The objective of these studies is systematic development of radiopharmaceuticals for imaging hypoxic, radiation resistant cells in tumors. The approach is based on the principle of specific metabolic trapping of certain classes of drugs in viable cells at low p0/2, particularly nitroimidazoles but possibly also bioreductive alkylating agents such as naturally occurring quinones (porfiromycin, adriamycin), synthetic quinones, nitrobenzyl compounds and others. Drugs chosen for study are available labeled with H-3 or C-14 or will be radiolabeled in our laboratory. The dependency of radiolabeled drug retention on concentration of 0/2, drug, and reductase enzymes will be measured in rodent tumor cells in vitro and tumors in vivo. The relationship between tumor blood flow and radiotracer retention will be studied, and glucose metabolism will be investigated in those cells identified by the hypoxia tracer. Several well characterized tumors, each of which grows both in vitro and in vivo, are available for these studies. Hypoxic cells are presumed to exist at a lower redox potential than well oxygenated cells. Therefore, a basic hypothesis being tested is that reduction potential of an imaging agent will be a major determinant of whether it binds stably in cells at a particular p0/2. Partition coefficient will affect drug metabolism, delivery to tissues with low blood flow, and plasma clearance time. It is hypothesized that an optimum partition coefficient can be identified for drugs in a particular class, allowing high uptake in tumor but still giving rapid enough plasma clearance to be compatible with imaging. Thus, chemical properties of reduction potential, partition coefficient, and pk/a will be measured for selected drugs and correlated with the 0/2 dependency of binding in the tumor systems. A final test of selected hypoxia imaging drugs will be how well they track changes in the proportion of hypoxic tumor cells and in radiosensitivity following treatments that either increase or decrease tumor hypoxia. The long term goal is to use these agents to monitor radioresistant hypoxic cell in human tumors, using positron labeled drugs and positron emission tomography, and to apply this information to improving radiotherapy.

National Institute of Health (NIH)
National Cancer Institute (NCI)
Method to Extend Research in Time (MERIT) Award (R37)
Project #
Application #
Study Section
Special Emphasis Panel (NSS)
Program Officer
Torres-Anjel, Manuel J
Project Start
Project End
Budget Start
Budget End
Support Year
Fiscal Year
Total Cost
Indirect Cost
University of Washington
Schools of Medicine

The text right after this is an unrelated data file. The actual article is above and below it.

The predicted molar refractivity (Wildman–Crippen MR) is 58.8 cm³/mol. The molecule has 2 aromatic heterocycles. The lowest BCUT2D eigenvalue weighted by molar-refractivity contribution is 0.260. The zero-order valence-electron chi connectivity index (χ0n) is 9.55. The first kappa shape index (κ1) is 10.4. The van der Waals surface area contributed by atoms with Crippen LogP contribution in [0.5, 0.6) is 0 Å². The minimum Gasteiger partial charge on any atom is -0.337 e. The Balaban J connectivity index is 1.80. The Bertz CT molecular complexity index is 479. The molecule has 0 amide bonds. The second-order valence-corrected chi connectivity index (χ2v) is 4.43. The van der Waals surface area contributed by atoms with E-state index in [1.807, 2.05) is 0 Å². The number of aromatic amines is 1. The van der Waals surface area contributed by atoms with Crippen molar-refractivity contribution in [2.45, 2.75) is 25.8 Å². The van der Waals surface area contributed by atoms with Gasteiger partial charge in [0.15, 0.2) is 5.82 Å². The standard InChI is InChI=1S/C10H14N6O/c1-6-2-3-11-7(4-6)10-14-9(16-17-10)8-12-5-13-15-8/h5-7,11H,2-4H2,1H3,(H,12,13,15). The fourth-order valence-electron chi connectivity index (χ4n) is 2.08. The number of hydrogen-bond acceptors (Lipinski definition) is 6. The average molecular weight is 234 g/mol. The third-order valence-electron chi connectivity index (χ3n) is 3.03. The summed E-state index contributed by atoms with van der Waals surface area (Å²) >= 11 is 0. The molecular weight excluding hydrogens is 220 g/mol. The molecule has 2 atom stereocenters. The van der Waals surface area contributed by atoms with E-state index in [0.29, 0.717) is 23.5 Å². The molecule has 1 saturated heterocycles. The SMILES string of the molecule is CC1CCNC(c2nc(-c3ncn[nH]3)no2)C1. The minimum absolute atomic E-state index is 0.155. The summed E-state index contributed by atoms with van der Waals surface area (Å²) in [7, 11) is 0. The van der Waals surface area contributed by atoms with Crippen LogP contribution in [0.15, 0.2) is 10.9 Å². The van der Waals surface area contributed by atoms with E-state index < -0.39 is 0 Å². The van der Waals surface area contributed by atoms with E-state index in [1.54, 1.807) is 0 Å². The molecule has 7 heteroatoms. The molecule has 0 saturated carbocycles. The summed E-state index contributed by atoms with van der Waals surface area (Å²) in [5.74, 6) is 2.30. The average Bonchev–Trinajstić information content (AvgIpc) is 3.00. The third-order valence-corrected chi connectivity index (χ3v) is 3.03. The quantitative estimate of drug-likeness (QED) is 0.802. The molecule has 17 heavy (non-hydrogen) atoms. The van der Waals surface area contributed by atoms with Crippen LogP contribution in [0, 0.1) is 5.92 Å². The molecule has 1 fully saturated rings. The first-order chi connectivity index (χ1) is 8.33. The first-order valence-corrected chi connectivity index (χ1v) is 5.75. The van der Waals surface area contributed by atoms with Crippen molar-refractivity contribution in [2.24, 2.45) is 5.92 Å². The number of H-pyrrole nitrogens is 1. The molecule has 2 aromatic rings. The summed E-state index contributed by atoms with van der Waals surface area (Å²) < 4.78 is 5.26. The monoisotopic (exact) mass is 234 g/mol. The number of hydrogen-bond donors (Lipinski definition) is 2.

United States
Zip Code
Schwartz, Jeffrey L; Tamura, Yasuko; Jordan, Robert et al. (2004) Effect of p53 activation on cell growth, thymidine kinase-1 activity, and 3'-deoxy-3'fluorothymidine uptake. Nucl Med Biol 31:419-23
Grierson, John R; Schwartz, Jeffery L; Muzi, Mark et al. (2004) Metabolism of 3'-deoxy-3'-[F-18]fluorothymidine in proliferating A549 cells: validations for positron emission tomography. Nucl Med Biol 31:829-37
Rajendran, J G; Wilson, D C; Conrad, E U et al. (2003) [(18)F]FMISO and [(18)F]FDG PET imaging in soft tissue sarcomas: correlation of hypoxia, metabolism and VEGF expression. Eur J Nucl Med Mol Imaging 30:695-704
Schwartz, Jeffrey L; Tamura, Yasuko; Jordan, Robert et al. (2003) Monitoring tumor cell proliferation by targeting DNA synthetic processes with thymidine and thymidine analogs. J Nucl Med 44:2027-32
Rasey, J S; Casciari, J J; Hofstrand, P D et al. (2000) Determining hypoxic fraction in a rat glioma by uptake of radiolabeled fluoromisonidazole. Radiat Res 153:84-92
Rasey, J S; Hofstrand, P D; Chin, L K et al. (1999) Characterization of [18F]fluoroetanidazole, a new radiopharmaceutical for detecting tumor hypoxia. J Nucl Med 40:1072-9
Schwartz, J L; Rasey, J; Wiens, L et al. (1999) Functional inactivation of p53 by HPV-E6 transformation is associated with a reduced expression of radiation-induced potentially lethal damage. Int J Radiat Biol 75:285-91
Maurer, B J; Ihnat, M A; Morgan, C et al. (1999) Growth of human tumor cells in macroporous microcarriers results in p53-independent, decreased cisplatin sensitivity relative to monolayers. Mol Pharmacol 55:938-47
Tewson, T J (1997) Synthesis of [18F]fluoroetanidazole: a potential new tracer for imaging hypoxia. Nucl Med Biol 24:755-60
Rasey, J S; Cornwell, M M; Maurer, B J et al. (1996) Growth and radiation response of cells grown in macroporous gelatin microcarriers (CultiSpher-G). Br J Cancer Suppl 27:S78-81

Showing the most recent 10 out of 19 publications